State informs Baldwin City of need to conserve water with drought
Although the need isn’t yet critical, city residents should start taking steps to conserve water, Baldwin City public works supervisor Bill Winegar said Monday.
Winegar shared with the Baldwin City Council a July 6 letter from the Kansas Water Office stating that Gov. Sam Brownback had found every county in the state to be in some stage of drought watch, warning or emergency.
Clinton Lake (the source of Baldwin City’s water) and its watershed were placed in a watch status, with the lake’s capacity reduced to less than 80 percent. The letter states the reservoir is “in good shape” but adds that the city’s drought watch plan should be in effect as hot, dry weather continues.
The watch plan calls on the city to forego such things as flushing hydrants, street cleaning and repairing waterline breaks (which have been numerous with shifting dry soil) within 48 hours of detection, Winegar said.
The city is also required to inform the public of the need for water conservation through such means as posters and notices on water bills. Winegar said residents are being asked to take such moderate steps as watering lawns at night and making sure their sprinklers are watering grass and not “driveways and concrete.” The letter also states residents should make efficient use of water by washing full loads of laundry, taking shorter showers and not letting faucets run.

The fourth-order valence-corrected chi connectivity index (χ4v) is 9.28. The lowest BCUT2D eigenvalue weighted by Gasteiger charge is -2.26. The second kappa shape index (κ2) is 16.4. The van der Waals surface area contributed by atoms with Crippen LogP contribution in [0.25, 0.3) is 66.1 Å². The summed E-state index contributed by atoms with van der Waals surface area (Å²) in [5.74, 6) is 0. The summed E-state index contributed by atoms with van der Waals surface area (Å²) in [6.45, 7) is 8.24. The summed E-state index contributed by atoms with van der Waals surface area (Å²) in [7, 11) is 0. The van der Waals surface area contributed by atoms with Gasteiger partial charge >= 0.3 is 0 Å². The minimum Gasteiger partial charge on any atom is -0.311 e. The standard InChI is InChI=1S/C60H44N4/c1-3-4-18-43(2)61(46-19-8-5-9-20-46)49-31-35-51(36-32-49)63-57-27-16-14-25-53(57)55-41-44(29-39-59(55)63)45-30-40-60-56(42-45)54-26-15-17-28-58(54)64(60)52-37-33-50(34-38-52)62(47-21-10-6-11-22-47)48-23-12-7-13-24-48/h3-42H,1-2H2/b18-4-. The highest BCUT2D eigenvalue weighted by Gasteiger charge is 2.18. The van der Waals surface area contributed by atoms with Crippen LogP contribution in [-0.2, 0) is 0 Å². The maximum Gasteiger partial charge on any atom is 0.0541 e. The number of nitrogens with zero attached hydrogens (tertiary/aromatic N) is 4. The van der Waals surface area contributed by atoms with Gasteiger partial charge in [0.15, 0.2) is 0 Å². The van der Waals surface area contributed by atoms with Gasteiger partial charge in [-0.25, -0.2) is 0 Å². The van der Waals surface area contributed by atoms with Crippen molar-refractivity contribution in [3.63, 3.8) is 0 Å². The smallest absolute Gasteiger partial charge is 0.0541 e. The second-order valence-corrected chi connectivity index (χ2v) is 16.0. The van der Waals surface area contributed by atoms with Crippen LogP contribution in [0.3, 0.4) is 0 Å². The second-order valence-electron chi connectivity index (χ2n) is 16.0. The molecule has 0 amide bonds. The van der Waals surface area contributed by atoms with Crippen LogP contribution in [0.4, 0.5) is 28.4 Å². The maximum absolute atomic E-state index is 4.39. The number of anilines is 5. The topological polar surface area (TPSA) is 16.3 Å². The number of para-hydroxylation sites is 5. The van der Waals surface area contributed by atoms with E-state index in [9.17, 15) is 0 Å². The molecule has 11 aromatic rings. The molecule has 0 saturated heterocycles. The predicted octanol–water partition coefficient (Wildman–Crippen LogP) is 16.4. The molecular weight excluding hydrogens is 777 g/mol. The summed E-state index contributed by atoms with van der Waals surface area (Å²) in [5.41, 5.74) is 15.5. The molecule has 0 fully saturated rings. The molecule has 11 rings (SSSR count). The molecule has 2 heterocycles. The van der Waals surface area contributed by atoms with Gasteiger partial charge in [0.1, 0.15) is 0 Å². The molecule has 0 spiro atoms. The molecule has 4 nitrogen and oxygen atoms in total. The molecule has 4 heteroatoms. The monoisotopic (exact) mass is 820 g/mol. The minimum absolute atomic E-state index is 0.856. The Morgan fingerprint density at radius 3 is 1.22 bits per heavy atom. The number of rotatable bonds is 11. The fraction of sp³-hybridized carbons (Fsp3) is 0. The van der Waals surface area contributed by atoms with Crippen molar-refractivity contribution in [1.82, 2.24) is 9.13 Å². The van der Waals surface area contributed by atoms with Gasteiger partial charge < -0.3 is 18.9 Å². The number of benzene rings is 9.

Should Clinton Lake’s reservoir capacity drop below 70 percent and demand exceed 1 million gallons a day for five consecutive days, the water office will issue a warning with the goal of reducing peak demand by 20 percent and overall weekly consumption by 10 percent.
At that level, the city would be required to repair leaks within 24 hours of detection, forego watering grounds (which the city doesn’t do) and washing vehicles. It also would be required to step up public education efforts on water conservation.
Winegar said the city’s compliance with the conservation efforts was part of its contract to use water from Clinton Lake. The Kansas Water Office has the authority to enforce the measures, including the right to shut off the city’s water supply, he said.
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